Wood today hosted leading industry stakeholders in Abu Dhabi to discuss the delivery of ambitious downstream growth strategies of National Oil Companies (NOC) across the Middle East region. The discussion focused on identifying the critical considerations and technologies required in creating new facilities that will allow traditional crude producers to better respond to global demand growth for petrochemicals and plastics by expanding processing capacity.

The invitation-only event, hosted in conjunction with Gulf Intelligence, was held to coincide with the Abu Dhabi International Petroleum Exhibition and Conference (ADIPEC) 2019, and saw senior figures from a wide range of leading oil and gas organisations including ADNOC, Mubadala, Shell, Honeywell and Siemens come together.

Key topics discussed included the strategic advantage the region has in its high-quality feedstock and geographic location, the need to diversify the economies of the region, through the supply chain and generating local employment, by developing further petrochemicals products and subsequent manufacturing industries.

Joseph Sczurko

Underpinning the discussion was the transformational impact of rapidly evolving digital technology and the need to integrate these technologies and data analytics throughout the design, build and operation of new downstream assets.

Jim Collins, president of strategy & development at Wood, said:

National Oil Companies across the Middle East are looking to expand significantly their downstream footprint. At the same time technology is moving at a pace that has never been seen before. We wanted to convene a forum that combined the collective ingenuity of our team, NOCs and other leading industry players to explore how we achieve this ambitious growth through innovation and collaboration.

In recent years, downstream has been a growth focus for many oil and gas organisations globally, particularly in the Middle East. Saudi Aramco has already undergone substantial expansions in refining and petrochemical sectors with a goal of 8 to 10 million barrels per day (bpd) of downstream capacity. Similarly, ADNOC is targeting a significant expansion in its global downstream footprint. The company has announced a $45 billion investment alongside its partners over the next 5 years.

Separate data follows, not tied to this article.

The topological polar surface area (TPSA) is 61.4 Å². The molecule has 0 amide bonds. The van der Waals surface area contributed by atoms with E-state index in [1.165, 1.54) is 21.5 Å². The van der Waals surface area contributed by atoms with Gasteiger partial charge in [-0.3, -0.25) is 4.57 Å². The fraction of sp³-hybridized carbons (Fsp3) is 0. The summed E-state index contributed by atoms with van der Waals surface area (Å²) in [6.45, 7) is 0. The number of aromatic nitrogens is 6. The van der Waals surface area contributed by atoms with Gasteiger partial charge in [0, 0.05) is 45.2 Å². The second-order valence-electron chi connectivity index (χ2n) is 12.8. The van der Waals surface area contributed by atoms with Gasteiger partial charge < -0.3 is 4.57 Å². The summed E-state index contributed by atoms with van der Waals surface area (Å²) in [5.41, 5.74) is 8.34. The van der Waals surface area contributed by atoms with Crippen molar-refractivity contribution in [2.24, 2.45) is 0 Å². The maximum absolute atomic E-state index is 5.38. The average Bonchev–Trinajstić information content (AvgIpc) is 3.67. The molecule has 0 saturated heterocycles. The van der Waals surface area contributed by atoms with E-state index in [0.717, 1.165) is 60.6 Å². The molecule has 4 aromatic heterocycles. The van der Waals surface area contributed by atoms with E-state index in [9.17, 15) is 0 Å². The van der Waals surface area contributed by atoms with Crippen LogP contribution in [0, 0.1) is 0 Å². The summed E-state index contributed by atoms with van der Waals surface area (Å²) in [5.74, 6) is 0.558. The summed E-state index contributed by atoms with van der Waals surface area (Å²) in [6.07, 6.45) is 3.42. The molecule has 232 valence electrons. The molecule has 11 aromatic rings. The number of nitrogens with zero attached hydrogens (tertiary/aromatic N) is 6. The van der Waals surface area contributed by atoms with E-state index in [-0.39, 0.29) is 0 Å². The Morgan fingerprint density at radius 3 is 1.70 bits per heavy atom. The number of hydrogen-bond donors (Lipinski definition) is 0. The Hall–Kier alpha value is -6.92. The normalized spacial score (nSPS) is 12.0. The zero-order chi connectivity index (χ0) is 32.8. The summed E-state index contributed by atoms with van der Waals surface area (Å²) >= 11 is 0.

Sean Evers, managing partner at Gulf Intelligence and the moderator of the session, said:

The downstream industry is entering a new era. A growing trend, as a result of oil companies’ efforts to meet product demand and monetise upstream resources, is ascendant in the petrochemical sector. Demand, particularly in new economic centres to the east, is forecast to continue to grow but there are market headwinds, rapidly evolving technology and fundamental socio-economic objectives that we cannot lose sight of.

Audah Al-Ahmadi, secretary general of the Gulf Downstream Association, said:

This is a fascinating time for downstream globally and particularly in the region. There is a huge value creation opportunity from capturing growth in the refining and petrochemical sector as well as from adopting new technologies to create global-scale downstream facilities that remain flexible to demand shifts, create optimised products and ensure asset reliability and optimisation.
This is a turning point for downstream and we aim to capitalise on sustainable transformation. To succeed, we all need to be open to new technologies, develop the next generation of downstream leaders and collaborate more. This was a great roundtable discussion with a wide cross section of industry leaders and I look forward to continuing the conversation and working together to create solutions.

Wood is involved in the early conceptual design and engineering of many new downstream facilities in the UAE, Oman and Saudi Arabia, including ADNOC’s landmark Ruwais development that is set to become the world’s largest refining and petrochemicals complex on completion.